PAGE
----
brace


brace
I UK [breɪs] / US verb
Word forms "brace":
present tense I/you/we/they brace he/she/it braces present participle bracing past tense braced past participle braced
1) [intransitive/transitive] to get ready for something unpleasant
brace yourself for something:

I braced myself for the results of my blood test.

brace yourself to do something:

Smith braced himself to give her the bad news.

be braced for something:

Financial markets are braced for another turbulent week.

brace for:

The city is bracing itself for the hurricane.

2) [transitive] to push your body, or a part of it, against something solid and strong in order to support yourself or to avoid falling

She braced herself against the wall.

brace yourself/something against something:

He braced his foot against the door so she couldn't open it.

3) [intransitive/transitive] to make your body, or a part of it, stiff and strong in order to do something that needs a lot of physical effort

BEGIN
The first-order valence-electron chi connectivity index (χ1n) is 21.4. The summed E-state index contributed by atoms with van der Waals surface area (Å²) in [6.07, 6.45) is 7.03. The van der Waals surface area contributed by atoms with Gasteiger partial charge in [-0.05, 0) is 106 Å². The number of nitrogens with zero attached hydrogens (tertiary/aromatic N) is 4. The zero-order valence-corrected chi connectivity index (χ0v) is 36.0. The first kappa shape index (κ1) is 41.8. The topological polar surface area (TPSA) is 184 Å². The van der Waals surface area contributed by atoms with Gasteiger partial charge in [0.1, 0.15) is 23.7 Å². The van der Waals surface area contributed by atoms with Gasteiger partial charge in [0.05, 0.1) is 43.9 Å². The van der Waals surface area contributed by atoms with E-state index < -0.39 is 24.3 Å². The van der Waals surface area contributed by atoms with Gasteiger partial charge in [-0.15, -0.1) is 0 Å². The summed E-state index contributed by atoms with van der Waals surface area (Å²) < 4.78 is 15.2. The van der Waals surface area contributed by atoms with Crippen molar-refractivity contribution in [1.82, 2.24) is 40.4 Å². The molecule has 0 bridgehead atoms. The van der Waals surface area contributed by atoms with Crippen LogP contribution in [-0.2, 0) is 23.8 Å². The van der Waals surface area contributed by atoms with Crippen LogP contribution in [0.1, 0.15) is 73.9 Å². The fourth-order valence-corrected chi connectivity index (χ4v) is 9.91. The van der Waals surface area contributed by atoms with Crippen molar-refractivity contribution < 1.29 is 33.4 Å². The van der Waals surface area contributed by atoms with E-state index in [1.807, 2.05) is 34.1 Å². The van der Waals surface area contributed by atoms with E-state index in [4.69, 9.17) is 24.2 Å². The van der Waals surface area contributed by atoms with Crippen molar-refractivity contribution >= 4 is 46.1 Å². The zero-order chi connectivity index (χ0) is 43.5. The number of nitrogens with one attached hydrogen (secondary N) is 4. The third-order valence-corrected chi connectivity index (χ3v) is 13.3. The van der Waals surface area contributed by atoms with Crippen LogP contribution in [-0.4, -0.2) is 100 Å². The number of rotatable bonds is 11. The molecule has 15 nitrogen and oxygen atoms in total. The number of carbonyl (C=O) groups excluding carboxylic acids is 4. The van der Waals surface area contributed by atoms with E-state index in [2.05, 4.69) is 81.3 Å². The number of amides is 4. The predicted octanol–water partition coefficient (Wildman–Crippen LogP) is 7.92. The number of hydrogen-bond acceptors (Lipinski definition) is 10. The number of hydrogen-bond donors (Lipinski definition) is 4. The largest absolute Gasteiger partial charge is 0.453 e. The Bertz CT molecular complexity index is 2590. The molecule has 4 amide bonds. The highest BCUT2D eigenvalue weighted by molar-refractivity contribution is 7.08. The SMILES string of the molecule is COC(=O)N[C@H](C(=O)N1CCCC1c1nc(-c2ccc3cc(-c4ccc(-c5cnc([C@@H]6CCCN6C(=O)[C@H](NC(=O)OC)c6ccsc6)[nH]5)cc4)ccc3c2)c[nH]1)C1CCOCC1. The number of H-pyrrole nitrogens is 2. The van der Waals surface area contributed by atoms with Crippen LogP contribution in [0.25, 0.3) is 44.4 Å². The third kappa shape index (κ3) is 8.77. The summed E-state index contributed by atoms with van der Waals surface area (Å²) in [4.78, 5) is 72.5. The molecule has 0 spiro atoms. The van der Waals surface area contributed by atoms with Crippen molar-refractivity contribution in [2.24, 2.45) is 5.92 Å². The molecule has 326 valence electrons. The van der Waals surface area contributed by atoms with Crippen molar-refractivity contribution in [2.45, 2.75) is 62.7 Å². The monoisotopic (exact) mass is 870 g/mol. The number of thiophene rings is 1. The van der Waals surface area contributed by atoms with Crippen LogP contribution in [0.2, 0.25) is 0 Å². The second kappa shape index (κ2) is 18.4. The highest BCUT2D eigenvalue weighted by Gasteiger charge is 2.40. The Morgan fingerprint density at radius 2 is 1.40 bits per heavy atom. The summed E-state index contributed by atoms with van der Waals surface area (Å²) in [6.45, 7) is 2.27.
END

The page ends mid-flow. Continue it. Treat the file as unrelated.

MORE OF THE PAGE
He faced the angry crowd, his arms folded, his legs braced.

brace for:

The passengers were told how to brace for the crash.

4) [transitive] to support an object with a piece of wood, metal etc so that it does not fall down

II UK [breɪs] / US noun
Word forms "brace":
singular brace plural braces
1) [countable] an object that supports a part of your body and holds it in the correct position after you have injured it

a back/neck brace

a) [countable] a piece of wood, metal etc used for supporting an object so that it does not fall down
b) braces
[plural] American a pair of metal objects that someone wears around their legs to help them to walk. The British word is callipers.
2) [countable] British a set of wires that you wear on your teeth to push them into the correct position. The American word is braces.
3)
a) [countable]

Word forms "brace":
plural brace a pair of game birds (= birds killed for sport and then eaten) brace of:

three brace of pheasant

b) literary a pair of people, animals, or objects
4) braces
[plural] British two long narrow pieces of cloth that go over a man's shoulders and are fastened to the waist of his trousers at the front and back in order to hold them up. The American word is suspenders.
5) [countable] a curly bracket
6) [countable] a part of a tool called a brace and bit, used especially in the past for making holes in things. You usually use a drill now instead.

English dictionary. 2014.

Synonyms: